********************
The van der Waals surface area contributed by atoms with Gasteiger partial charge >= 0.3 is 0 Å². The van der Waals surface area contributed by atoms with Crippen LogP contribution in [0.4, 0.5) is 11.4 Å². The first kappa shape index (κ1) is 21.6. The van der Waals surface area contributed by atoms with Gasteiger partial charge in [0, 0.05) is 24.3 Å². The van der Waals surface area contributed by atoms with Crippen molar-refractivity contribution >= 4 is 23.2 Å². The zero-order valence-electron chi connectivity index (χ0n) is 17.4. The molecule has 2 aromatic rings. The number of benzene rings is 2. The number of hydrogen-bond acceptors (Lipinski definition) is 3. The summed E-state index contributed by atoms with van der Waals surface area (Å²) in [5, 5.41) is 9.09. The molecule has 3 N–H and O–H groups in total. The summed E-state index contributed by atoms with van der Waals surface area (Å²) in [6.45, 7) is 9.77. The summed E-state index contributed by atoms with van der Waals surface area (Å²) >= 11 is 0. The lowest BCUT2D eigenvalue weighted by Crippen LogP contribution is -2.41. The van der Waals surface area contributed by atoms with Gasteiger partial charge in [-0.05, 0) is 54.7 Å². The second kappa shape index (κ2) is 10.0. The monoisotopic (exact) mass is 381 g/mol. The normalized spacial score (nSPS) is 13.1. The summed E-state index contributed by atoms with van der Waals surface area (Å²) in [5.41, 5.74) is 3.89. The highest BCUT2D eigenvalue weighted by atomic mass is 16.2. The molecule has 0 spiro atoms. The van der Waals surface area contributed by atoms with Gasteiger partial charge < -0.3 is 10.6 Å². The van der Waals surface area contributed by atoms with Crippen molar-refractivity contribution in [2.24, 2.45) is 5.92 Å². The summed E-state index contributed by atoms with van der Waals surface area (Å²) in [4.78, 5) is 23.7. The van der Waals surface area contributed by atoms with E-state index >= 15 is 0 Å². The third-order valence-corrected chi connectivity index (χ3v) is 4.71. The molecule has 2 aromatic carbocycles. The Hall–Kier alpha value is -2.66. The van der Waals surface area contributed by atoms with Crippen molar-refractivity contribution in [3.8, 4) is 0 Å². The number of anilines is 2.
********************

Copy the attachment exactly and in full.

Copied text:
The van der Waals surface area contributed by atoms with Gasteiger partial charge >= 0.3 is 0 Å². The van der Waals surface area contributed by atoms with Crippen LogP contribution in [0.4, 0.5) is 11.4 Å². The first kappa shape index (κ1) is 21.6. The van der Waals surface area contributed by atoms with Gasteiger partial charge in [0, 0.05) is 24.3 Å². The van der Waals surface area contributed by atoms with Crippen molar-refractivity contribution >= 4 is 23.2 Å². The zero-order valence-electron chi connectivity index (χ0n) is 17.4. The molecule has 2 aromatic rings. The number of benzene rings is 2. The number of hydrogen-bond acceptors (Lipinski definition) is 3. The summed E-state index contributed by atoms with van der Waals surface area (Å²) in [5, 5.41) is 9.09. The molecule has 3 N–H and O–H groups in total. The summed E-state index contributed by atoms with van der Waals surface area (Å²) in [6.45, 7) is 9.77. The summed E-state index contributed by atoms with van der Waals surface area (Å²) >= 11 is 0. The lowest BCUT2D eigenvalue weighted by Crippen LogP contribution is -2.41. The van der Waals surface area contributed by atoms with Gasteiger partial charge in [-0.05, 0) is 54.7 Å². The second kappa shape index (κ2) is 10.0. The monoisotopic (exact) mass is 381 g/mol. The normalized spacial score (nSPS) is 13.1. The summed E-state index contributed by atoms with van der Waals surface area (Å²) in [5.41, 5.74) is 3.89. The highest BCUT2D eigenvalue weighted by atomic mass is 16.2. The molecule has 0 spiro atoms. The van der Waals surface area contributed by atoms with Gasteiger partial charge < -0.3 is 10.6 Å². The van der Waals surface area contributed by atoms with Crippen molar-refractivity contribution in [2.24, 2.45) is 5.92 Å². The summed E-state index contributed by atoms with van der Waals surface area (Å²) in [4.78, 5) is 23.7. The van der Waals surface area contributed by atoms with E-state index >= 15 is 0 Å². The third-order valence-corrected chi connectivity index (χ3v) is 4.71. The molecule has 2 aromatic carbocycles. The Hall–Kier alpha value is -2.66. The van der Waals surface area contributed by atoms with Crippen molar-refractivity contribution in [3.8, 4) is 0 Å². The number of anilines is 2.